When Richard Mason placed an advertisement for his “FIRE-ENGINES of the newest construction” in the Pennsylvania Gazette in the fall of 1768, he anticipated reaching an audience far beyond the residents of Philadelphia. The Pennsylvania Gazette, formerly published by Benjamin Franklin but then published by David Hall (Franklin’s partner who assumed control of the printing office upon his retirement from printing) and William Sellers, was one of the most successful and widely circulated newspapers in the colonies. It regularly included a supplement devoted entirely to advertising, sometimes two pages printing on both sides of a half sheet but often four pages that required an entire broadsheet and doubled the amount of content of a standard issue. The proportion of paid notices to other items made it clear that the Pennsylvania Gazette was a delivery mechanism for advertising that happened to carry some news.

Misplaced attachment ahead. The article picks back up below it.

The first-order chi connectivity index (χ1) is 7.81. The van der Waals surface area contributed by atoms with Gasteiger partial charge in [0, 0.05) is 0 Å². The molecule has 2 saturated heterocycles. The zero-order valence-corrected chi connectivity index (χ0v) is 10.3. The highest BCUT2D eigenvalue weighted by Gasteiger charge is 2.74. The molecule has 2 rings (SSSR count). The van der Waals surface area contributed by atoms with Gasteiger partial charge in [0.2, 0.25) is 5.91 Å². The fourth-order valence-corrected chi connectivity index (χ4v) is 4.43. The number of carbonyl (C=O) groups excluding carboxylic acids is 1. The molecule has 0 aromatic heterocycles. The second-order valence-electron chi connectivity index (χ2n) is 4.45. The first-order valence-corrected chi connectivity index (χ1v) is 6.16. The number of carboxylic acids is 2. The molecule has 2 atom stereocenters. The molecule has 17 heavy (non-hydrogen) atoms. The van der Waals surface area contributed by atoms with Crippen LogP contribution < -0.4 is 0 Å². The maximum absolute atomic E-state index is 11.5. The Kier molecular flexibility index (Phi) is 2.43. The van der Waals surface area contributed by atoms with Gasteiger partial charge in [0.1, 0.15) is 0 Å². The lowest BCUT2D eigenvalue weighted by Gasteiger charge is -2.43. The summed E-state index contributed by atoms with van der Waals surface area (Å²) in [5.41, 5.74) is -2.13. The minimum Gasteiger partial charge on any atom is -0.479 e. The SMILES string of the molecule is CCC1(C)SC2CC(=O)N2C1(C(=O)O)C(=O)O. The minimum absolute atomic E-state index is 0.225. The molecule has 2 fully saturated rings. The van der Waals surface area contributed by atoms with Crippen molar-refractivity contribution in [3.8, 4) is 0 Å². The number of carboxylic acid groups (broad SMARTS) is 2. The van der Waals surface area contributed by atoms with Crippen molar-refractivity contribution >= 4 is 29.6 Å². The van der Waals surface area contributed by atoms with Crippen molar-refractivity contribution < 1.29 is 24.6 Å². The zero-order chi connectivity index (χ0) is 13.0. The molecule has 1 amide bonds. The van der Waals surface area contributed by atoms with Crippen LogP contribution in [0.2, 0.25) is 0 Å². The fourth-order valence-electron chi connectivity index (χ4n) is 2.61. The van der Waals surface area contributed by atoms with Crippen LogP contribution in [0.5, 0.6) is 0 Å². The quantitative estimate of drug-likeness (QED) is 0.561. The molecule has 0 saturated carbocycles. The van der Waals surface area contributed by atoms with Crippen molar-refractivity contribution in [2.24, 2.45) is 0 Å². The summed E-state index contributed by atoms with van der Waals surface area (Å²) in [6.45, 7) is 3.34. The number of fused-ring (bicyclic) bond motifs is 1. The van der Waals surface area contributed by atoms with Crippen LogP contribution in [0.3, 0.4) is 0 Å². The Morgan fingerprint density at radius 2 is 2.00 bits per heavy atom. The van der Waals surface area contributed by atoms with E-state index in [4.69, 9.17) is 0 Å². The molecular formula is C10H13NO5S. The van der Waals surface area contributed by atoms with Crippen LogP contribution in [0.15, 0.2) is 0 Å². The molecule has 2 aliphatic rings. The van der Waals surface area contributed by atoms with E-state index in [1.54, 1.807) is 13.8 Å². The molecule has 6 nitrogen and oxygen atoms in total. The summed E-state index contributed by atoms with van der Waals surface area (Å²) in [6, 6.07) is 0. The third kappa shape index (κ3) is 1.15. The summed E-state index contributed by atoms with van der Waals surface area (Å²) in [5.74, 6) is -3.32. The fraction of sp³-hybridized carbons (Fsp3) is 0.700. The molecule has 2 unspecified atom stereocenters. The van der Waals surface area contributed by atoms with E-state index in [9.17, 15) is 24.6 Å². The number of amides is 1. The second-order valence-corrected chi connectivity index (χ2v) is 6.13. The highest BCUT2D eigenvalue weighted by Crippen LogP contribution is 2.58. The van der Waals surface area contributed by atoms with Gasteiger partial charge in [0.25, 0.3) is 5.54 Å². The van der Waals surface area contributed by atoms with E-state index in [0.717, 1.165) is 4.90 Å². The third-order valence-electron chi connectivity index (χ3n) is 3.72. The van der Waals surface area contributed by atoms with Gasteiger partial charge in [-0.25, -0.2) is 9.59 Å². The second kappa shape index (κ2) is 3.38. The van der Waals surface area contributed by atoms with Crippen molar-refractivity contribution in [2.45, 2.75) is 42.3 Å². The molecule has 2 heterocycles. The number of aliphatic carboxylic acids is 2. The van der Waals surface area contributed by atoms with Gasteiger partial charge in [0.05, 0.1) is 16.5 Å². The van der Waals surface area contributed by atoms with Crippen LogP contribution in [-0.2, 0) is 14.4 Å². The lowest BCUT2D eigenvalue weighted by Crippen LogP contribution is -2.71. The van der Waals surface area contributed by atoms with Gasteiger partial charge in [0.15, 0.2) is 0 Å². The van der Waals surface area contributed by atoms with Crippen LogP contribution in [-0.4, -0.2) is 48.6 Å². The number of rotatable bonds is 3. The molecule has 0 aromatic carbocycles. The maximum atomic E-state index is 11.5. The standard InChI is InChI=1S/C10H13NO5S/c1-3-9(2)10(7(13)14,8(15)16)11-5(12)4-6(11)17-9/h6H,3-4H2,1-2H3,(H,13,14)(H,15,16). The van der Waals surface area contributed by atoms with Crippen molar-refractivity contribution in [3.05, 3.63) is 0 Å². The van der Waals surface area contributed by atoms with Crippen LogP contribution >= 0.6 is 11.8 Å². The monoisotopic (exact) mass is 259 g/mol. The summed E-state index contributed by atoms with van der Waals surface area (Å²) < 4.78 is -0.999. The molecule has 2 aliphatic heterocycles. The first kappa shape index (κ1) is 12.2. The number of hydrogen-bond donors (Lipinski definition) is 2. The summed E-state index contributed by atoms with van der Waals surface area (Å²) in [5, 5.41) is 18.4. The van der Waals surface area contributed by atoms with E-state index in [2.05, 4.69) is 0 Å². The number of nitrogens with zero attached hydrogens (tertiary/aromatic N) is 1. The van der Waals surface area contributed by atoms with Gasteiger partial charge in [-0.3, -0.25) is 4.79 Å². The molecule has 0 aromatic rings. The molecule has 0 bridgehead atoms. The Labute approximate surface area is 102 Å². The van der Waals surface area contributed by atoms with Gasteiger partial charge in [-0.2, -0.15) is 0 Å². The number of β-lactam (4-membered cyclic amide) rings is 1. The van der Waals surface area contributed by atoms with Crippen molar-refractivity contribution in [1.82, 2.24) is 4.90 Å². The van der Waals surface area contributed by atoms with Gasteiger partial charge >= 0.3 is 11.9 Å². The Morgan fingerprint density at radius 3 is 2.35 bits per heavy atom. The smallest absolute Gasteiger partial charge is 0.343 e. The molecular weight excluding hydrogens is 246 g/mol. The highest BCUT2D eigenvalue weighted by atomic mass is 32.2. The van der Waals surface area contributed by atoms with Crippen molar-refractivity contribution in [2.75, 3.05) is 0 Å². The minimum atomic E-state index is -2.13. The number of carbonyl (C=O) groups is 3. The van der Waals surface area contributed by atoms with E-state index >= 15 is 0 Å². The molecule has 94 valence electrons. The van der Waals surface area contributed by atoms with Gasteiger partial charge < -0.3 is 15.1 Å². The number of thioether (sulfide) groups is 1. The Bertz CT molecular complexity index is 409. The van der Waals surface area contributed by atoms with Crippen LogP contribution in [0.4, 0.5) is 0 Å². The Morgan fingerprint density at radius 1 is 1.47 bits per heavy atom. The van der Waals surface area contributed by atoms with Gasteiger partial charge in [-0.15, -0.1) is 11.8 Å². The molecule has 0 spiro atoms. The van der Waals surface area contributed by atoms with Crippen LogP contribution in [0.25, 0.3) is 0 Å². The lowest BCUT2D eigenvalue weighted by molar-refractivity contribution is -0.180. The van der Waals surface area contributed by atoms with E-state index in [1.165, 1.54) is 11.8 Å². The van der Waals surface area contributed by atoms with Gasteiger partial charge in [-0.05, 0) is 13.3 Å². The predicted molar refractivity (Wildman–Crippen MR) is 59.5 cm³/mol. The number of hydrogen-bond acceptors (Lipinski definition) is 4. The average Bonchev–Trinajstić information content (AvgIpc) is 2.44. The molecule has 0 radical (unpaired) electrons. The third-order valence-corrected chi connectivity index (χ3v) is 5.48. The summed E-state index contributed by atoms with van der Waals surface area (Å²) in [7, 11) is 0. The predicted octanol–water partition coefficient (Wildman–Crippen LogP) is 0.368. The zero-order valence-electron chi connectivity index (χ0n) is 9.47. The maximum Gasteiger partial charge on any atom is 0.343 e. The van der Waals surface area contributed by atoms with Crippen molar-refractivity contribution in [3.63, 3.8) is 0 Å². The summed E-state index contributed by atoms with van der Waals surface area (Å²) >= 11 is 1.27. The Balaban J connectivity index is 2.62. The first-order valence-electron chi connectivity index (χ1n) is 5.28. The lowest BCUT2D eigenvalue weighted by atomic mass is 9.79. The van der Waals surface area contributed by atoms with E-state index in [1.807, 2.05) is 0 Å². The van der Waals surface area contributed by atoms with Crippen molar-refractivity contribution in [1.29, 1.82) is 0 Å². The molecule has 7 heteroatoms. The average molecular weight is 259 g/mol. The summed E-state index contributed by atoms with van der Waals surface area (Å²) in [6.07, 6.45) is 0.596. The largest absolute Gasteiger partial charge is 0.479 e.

And deliver advertising it did! After describing in detail the fire engines that he made and sold, Mason advised that “Orders from the West-Indies, or any part of America, &c. shall be faithfully complied with.” In addition, he “will also undertake to keep all the fire engines of this city in repair.” With a single advertisement, Mason strove to position himself in multiple markets, near and far. It comes as no surprise that he offered goods and services to residents of Philadelphia. His call for orders from the West Indies and mainland North America, however, suggests that he had a reasonable expectation that the Pennsylvania Gazette would find its way into the hands of readers and prospective customers in faraway places. Even if they did not maintain their own subscription, they might read the Pennsylvania Gazette at coffeehouses that made newspapers from Europe and the colonies available to their clients, or they might come into possession of a copy that passed from hand to hand via the networks of exchange that crisscrossed the Atlantic world. Mason may not have anticipated that the bulk of his business would derive “from the West-Indies, or any part of America,” but he recognized the possibility. Another advertisement on the same page offered “Freight or Passage” aboard the Clarendon bound for “KINGSTON, in JAMAICA.” In addition to goods and people, it likely carried news, including copies of the Pennsylvania Gazette and other newspapers, to other port cities.